Prince William Opens Up About His Transition to Family Life During Rare Interview: ‘I’ve Struggled at Times’

He's father of two of the most famous children in the world, future heir to the British throne, an air ambulance pilot, husband and wildlife protection advocate, so it's no wonder that Prince William doesn't always find things easy.

In a rare interview filmed on Thursday, November 17, the Duke of Cambridge opened up about parenthood and family life with Vietnamese broadcaster VTV during his trip to the country to campaign against poaching. Watch what he said in the clip above!

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Prince William on 'Talk Vietnam' on Nov. 17, 2016, in Hanoi, Vietnam. Chris Jackson/Getty Images

The 34-year-old prince admitted to Talk Vietnam host Tran Thuy Duong, "I've struggled at times. The alteration from being a single independent man to going into marriage and then having children is life-changing. I adore my children very much, and I've learned a lot about myself and about family just from having my own children. It's amazing how much you pick up just from those moments."

The duke also spoke candidly on the popular English-language chat show about both his personal commitment to protecting wildlife and life at home with Duchess Kate, Princess Charlotte and Prince George.

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Prince George, Prince William, Kate Middleton and Princess Charlotte wave to well wishers as they depart Victoria, British Columbia, on Oct. 1, 2016. Samir Hussein/WireImage.com

"As the other parents in the room will testify, there's wonderful highs and wonderful lows," William said. "It's been quite a change for me, personally. I'm very lucky in the support I have from Catherine. She's an amazing mother and a fantastic wife."

As for the kids? William joked that 3-year-old George "is a right little rascal sometimes, keeps me on my toes," but added, "He's a sweet boy."

He also revealed that one of the the biggest learning experiences has come from having Charlotte, 18 months. "Bearing in mind I haven't had a sister, so having a daughter is a very different dynamic, so I'm learning about having a daughter, having a girl in the family," he explained. "It's wonderful, it's fantastic. You've gotta make the time for the family. It's very important."

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Prince William meets a rhino as he attends the Third International Conference on the Illegal Wildlife trade during a two-day visit to Vietnam on Nov. 17, 2016, in Hanoi. Chris Jackson/Getty Images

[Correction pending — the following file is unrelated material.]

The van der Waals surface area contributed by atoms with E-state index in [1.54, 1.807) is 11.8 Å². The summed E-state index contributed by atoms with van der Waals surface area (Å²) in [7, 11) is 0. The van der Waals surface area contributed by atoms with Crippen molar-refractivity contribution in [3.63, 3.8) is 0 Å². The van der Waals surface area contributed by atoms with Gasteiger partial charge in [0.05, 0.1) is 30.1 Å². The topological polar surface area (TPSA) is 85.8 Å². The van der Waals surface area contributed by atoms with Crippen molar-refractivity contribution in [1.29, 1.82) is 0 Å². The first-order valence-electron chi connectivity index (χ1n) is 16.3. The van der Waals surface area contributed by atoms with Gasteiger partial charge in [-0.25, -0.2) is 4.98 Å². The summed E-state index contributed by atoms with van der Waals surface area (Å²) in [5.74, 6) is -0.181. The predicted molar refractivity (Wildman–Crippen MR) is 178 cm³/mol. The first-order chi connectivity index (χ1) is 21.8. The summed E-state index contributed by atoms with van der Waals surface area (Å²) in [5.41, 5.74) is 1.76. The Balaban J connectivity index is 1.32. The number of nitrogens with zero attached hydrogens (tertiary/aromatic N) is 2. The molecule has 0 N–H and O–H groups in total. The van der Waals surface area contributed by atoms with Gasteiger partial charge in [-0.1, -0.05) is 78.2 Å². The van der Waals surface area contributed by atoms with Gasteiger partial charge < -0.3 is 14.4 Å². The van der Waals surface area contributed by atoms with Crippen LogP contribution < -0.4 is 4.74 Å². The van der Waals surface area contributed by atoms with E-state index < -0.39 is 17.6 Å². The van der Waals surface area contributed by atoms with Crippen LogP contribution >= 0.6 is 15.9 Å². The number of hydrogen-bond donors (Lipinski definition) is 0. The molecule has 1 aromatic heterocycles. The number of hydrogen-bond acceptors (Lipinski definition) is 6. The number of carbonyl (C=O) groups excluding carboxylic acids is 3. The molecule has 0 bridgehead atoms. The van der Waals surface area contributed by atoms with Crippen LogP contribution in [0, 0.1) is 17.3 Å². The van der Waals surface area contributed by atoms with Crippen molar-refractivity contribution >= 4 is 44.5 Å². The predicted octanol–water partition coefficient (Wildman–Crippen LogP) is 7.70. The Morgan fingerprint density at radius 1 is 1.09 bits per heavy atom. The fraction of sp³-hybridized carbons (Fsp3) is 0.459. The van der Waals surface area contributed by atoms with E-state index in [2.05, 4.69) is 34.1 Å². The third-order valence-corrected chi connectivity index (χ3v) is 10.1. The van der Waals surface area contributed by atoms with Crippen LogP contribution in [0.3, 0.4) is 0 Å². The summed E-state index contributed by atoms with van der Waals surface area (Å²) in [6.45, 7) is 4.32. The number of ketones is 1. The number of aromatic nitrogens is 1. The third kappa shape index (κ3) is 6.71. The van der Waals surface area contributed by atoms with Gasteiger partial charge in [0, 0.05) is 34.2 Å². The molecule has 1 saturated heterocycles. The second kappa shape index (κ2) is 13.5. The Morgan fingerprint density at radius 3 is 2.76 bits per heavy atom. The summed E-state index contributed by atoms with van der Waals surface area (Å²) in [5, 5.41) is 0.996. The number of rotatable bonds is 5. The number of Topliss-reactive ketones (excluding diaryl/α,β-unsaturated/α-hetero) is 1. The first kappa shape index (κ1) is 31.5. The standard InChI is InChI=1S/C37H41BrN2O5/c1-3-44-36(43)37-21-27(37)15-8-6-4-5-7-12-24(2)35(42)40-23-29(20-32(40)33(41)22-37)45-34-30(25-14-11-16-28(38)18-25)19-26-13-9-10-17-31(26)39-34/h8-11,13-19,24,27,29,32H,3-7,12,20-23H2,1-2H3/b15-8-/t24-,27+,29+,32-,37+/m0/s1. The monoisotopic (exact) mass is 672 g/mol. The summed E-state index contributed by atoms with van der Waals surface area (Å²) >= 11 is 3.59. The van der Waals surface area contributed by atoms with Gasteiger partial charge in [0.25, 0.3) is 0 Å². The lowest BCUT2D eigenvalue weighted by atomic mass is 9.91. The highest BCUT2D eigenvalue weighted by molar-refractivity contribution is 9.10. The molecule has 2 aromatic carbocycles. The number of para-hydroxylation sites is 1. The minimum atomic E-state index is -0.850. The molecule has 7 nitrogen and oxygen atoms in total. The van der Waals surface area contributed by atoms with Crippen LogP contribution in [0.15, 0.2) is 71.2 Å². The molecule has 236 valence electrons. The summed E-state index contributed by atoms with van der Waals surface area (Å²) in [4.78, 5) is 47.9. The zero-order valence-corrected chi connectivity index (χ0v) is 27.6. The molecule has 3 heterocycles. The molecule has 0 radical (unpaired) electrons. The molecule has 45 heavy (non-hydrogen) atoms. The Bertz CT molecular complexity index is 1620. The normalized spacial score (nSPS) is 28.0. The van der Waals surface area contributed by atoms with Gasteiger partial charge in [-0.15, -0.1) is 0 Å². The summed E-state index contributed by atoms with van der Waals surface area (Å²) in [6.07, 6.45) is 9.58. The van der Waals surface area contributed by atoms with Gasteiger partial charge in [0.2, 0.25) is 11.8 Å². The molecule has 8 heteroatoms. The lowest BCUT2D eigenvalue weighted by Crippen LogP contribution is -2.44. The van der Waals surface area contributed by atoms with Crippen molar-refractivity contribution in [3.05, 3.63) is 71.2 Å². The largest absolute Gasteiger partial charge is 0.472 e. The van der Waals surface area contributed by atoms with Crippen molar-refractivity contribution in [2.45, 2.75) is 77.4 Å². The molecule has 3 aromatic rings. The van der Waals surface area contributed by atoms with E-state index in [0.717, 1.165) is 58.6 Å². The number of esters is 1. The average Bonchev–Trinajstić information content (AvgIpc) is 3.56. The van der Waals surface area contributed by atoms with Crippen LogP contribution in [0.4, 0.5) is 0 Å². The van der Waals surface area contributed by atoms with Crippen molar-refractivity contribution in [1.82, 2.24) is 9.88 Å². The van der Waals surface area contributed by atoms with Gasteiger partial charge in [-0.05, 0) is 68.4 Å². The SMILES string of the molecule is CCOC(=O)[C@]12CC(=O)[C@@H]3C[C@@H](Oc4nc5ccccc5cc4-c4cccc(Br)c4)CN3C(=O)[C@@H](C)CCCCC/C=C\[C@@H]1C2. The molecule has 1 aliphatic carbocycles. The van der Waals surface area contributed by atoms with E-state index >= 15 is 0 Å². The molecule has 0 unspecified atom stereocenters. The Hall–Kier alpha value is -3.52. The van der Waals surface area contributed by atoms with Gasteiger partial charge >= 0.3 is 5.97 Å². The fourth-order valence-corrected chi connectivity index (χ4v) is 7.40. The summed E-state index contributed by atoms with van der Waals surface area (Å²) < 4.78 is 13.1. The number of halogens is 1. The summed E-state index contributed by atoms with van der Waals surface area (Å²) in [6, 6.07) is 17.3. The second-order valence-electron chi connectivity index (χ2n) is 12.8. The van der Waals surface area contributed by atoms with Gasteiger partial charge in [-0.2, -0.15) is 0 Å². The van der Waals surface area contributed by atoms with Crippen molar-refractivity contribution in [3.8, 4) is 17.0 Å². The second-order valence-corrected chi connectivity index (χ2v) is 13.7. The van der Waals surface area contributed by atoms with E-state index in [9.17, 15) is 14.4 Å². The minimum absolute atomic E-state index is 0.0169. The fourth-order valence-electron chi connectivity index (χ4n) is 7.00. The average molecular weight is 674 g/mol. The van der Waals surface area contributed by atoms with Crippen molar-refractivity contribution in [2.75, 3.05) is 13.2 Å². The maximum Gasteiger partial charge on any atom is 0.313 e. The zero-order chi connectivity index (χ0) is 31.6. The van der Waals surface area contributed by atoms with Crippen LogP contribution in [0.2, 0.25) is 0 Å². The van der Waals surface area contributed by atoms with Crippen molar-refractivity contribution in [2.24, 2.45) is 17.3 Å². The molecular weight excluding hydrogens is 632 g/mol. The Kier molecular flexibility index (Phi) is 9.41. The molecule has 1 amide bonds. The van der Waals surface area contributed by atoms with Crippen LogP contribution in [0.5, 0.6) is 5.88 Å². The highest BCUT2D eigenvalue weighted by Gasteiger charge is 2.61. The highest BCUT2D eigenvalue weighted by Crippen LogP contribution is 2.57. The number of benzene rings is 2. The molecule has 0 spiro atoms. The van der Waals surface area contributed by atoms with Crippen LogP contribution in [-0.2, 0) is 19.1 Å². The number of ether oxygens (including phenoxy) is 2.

With his life dedicated to family and philanthropy, it's hard to imagine the prince has time for anything else, but William tries to make time for hobbies. "I still occasionally ride my motorbike — quite like my bike a lot," he revealed. "I love being outside with my dog. Lupo's a spaniel; he needs a lot of walking. He's very busy as a spaniel, they don't stop moving around, their tails are constantly wagging."

The television interview was the final engagement for William during his visit to Vietnam. The two-day trip was short, but the heir to the British throne says he was impressed by the people he met. He added, "My message is very much a positive message for the future and I would love it if the young would join with me and become global leaders for conservation and really champion this cause."

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Prince William plays football with pupils as he visits the school on Lan Ong Street on the first day of an official visit on Nov. 16, 2016, in Hanoi, Vietnam. Chris Jackson/Getty Images

On Thursday, William also spoke at the Hanoi Conference on Illegal Wildlife Trade, where he urged governments of 40 countries (along with NGOs and conservation groups) to act now to save vulnerable species "before it is too late."

"We know that we aren't moving fast enough to keep up with the crisis," William said in a speech. "Rhinos, elephants, pangolins, lions — they are still being killed in horrifying numbers. While we've made progress, the truth is we are still falling behind. A betting man would still bet on extinction."

Vietnam has become a major global hub for the illegal trade of contraband animal products from Africa, including ivory, rhino horns and tiger and bear parts. They are then usually smuggled over to other Asian markets, notably China.

"We can win this battle," the Tusk Trust patron added. "And in doing so we can take a small but very important step in reminding ourselves that we are capable of rising to the challenges of our age — a message that our young people need to hear loud and clear."

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